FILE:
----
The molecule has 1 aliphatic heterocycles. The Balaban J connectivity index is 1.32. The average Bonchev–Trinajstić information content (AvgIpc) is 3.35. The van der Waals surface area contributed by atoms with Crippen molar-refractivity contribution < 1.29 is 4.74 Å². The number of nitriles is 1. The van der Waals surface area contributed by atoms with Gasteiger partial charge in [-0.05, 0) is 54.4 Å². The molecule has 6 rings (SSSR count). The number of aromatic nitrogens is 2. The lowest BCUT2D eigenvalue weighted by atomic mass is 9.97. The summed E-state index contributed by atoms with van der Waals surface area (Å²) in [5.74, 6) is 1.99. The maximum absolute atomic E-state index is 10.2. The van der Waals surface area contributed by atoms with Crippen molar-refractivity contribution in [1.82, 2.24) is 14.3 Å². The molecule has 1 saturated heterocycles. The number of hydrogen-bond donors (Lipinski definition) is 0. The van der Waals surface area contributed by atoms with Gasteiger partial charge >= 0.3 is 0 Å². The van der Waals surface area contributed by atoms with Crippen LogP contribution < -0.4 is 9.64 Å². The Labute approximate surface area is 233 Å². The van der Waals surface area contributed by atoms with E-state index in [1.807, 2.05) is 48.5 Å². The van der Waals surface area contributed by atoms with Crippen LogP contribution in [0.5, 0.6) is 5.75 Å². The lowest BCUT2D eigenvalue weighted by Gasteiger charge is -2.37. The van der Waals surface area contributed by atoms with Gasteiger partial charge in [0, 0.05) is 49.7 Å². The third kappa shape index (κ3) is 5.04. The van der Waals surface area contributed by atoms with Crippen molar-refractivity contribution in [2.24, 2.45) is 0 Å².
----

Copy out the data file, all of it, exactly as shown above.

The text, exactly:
The molecule has 1 aliphatic heterocycles. The Balaban J connectivity index is 1.32. The average Bonchev–Trinajstić information content (AvgIpc) is 3.35. The van der Waals surface area contributed by atoms with Crippen molar-refractivity contribution < 1.29 is 4.74 Å². The number of nitriles is 1. The van der Waals surface area contributed by atoms with Gasteiger partial charge in [-0.05, 0) is 54.4 Å². The molecule has 6 rings (SSSR count). The number of aromatic nitrogens is 2. The lowest BCUT2D eigenvalue weighted by atomic mass is 9.97. The summed E-state index contributed by atoms with van der Waals surface area (Å²) in [5.74, 6) is 1.99. The maximum absolute atomic E-state index is 10.2. The van der Waals surface area contributed by atoms with Crippen molar-refractivity contribution in [1.82, 2.24) is 14.3 Å². The molecule has 1 saturated heterocycles. The number of hydrogen-bond donors (Lipinski definition) is 0. The van der Waals surface area contributed by atoms with Gasteiger partial charge >= 0.3 is 0 Å². The van der Waals surface area contributed by atoms with Crippen LogP contribution < -0.4 is 9.64 Å². The Labute approximate surface area is 233 Å². The van der Waals surface area contributed by atoms with E-state index in [1.807, 2.05) is 48.5 Å². The van der Waals surface area contributed by atoms with Crippen LogP contribution in [0.5, 0.6) is 5.75 Å². The lowest BCUT2D eigenvalue weighted by Gasteiger charge is -2.37. The van der Waals surface area contributed by atoms with Gasteiger partial charge in [0, 0.05) is 49.7 Å². The third kappa shape index (κ3) is 5.04. The van der Waals surface area contributed by atoms with Crippen molar-refractivity contribution in [2.24, 2.45) is 0 Å².